“A parent not being proud of you is far more frightening than the scariest opponent.” -Cael Sanderson
1. Verbally & Non-verbally communicate you believe in them. In an interview, Kyle Dake spoke about how his mom would remind him daily that he was capable of achieving everything. Don’t forget that kids can read your body language and the tone of your voice as well to determine if you are genuine.
2. Verbally & Non-verbally communicate that you accept them, love them, & are proud of them NO MATTER WHAT. Reinforce that winning and success are much lower on your priority list than their happiness and well-being.
3. Praise their performance, not their outcome. Focus on their attitude and effort. You want to complement a kid for positive qualities like wrestling hard, taking chances, going for moves, staying positive, maintaining composure, never quitting, etc. The wrestler mastering these qualities will eventually be the one who succeeds. Complementing them too much for winning teaches them that winning is all that matters, and by default losing disappoints you.
4. Ask your kid permission before giving your opinion/criticism about a match/tournament. Ie. Would you mind my opinion… (This gives the kid a sense of power during a sensitive interaction). This can be surprisingly effective.
5. Don’t always talk about wrestling at home. Let your kid bring it up first most of the time. Let your home be a place of peace, positivity, & mental recovery. Many experts recommend not speaking about competition results/criticisms in the car or at the dinner table unless the kid brings it up.
6. Be positive & supportive. 9 out of 10 times, this is what your kid would like.
7. If you read the rankings, forums, predictions, social media, box scores, DON’T talk about it with your kid. This will rarely help them and will often lead to more anxiety and stress.
8. Know your role. Wrestlers wrestle. Coaches coach. Refs officiate. Parents parent. And there should be very little overlap between them. Most wrestlers prefer that you are just mom and dad most of the time. If you are coach and parent, make sure to leave most of the coaching to designated practice time.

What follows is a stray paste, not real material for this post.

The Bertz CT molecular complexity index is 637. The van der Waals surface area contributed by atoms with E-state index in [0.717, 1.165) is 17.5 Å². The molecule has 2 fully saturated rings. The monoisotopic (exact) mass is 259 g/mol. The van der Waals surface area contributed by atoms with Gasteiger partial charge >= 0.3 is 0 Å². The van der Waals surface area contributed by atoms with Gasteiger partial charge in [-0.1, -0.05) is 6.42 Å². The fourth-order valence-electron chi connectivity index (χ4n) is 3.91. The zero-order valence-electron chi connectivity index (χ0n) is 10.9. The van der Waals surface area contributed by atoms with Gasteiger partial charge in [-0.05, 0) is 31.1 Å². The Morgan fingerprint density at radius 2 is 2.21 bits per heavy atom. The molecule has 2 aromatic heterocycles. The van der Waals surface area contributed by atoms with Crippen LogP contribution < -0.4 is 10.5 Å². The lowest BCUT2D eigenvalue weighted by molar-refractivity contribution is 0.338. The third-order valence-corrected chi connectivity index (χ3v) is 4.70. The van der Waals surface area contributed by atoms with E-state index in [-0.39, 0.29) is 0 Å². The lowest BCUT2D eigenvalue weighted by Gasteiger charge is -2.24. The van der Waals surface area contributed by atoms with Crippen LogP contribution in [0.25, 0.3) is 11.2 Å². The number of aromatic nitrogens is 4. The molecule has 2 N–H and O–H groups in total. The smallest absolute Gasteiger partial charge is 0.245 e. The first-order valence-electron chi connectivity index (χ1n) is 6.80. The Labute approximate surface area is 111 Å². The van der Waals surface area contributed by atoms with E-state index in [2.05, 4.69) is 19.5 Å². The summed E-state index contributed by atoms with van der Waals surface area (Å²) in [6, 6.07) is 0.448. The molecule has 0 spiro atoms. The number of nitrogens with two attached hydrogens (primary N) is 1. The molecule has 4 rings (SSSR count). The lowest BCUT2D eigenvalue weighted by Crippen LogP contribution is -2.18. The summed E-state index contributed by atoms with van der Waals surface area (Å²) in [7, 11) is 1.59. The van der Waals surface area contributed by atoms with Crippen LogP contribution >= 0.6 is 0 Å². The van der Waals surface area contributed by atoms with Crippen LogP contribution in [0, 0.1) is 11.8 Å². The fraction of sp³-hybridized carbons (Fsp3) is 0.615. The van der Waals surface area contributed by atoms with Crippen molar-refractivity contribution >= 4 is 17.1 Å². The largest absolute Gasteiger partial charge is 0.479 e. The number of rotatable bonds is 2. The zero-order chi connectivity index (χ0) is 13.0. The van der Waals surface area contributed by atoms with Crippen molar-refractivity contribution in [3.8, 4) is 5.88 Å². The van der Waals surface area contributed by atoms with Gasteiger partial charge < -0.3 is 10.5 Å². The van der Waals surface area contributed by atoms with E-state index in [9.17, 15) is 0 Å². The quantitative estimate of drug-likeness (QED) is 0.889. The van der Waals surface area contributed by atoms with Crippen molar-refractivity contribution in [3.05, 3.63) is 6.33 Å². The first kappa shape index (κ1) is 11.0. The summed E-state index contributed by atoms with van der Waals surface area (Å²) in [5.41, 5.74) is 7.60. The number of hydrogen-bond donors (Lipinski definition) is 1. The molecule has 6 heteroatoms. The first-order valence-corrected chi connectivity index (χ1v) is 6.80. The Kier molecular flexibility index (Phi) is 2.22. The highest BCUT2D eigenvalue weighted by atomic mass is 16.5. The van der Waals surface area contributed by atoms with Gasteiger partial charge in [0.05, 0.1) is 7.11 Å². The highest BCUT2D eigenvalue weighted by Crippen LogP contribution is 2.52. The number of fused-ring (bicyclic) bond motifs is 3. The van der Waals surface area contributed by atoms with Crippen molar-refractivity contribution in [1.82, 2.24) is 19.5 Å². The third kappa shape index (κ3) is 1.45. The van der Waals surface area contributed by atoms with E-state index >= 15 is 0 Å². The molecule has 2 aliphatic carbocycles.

9. Don’t make match/tournament day special. Kids can sense their parent’s nervousness and it usually leads to them feeling the same. You want them treating every match the same and so should you. Don’t make match day much different than any other day.
10. When in doubt- LAY OFF! This is tough to do, but it is often the right thing to do, especially when you know your kid is already serious about the sport. Most times it is best to leave the wrestling talk for coaches.
Note: Most people, no matter how old they are, want to make their parents proud. As Cael Sanderson said, “A parent not being proud of you is far more frightening than the scariest opponent.” Kids are keenly aware of their parent’s judgments and opinions. Even the highest level wrestlers we have worked with are sensitive to the verbal and non-verbal praise and critique of their parents. Know this, you have the power to help them or hurt them more than anyone else in the world. You certainly do not want a sport to interfere with the quality of your relationship. It is often best to leave the coaching to the coaches as it is to leave the parenting to the parents.
Wrestling Mindset has helped tens of thousands of wrestlers at all levels, develop unstoppable confidence, mental toughness and relax under pressure so that they can win on and off the mat.
Learn More about Wrestling Mindset’s 1-1 Training Program Here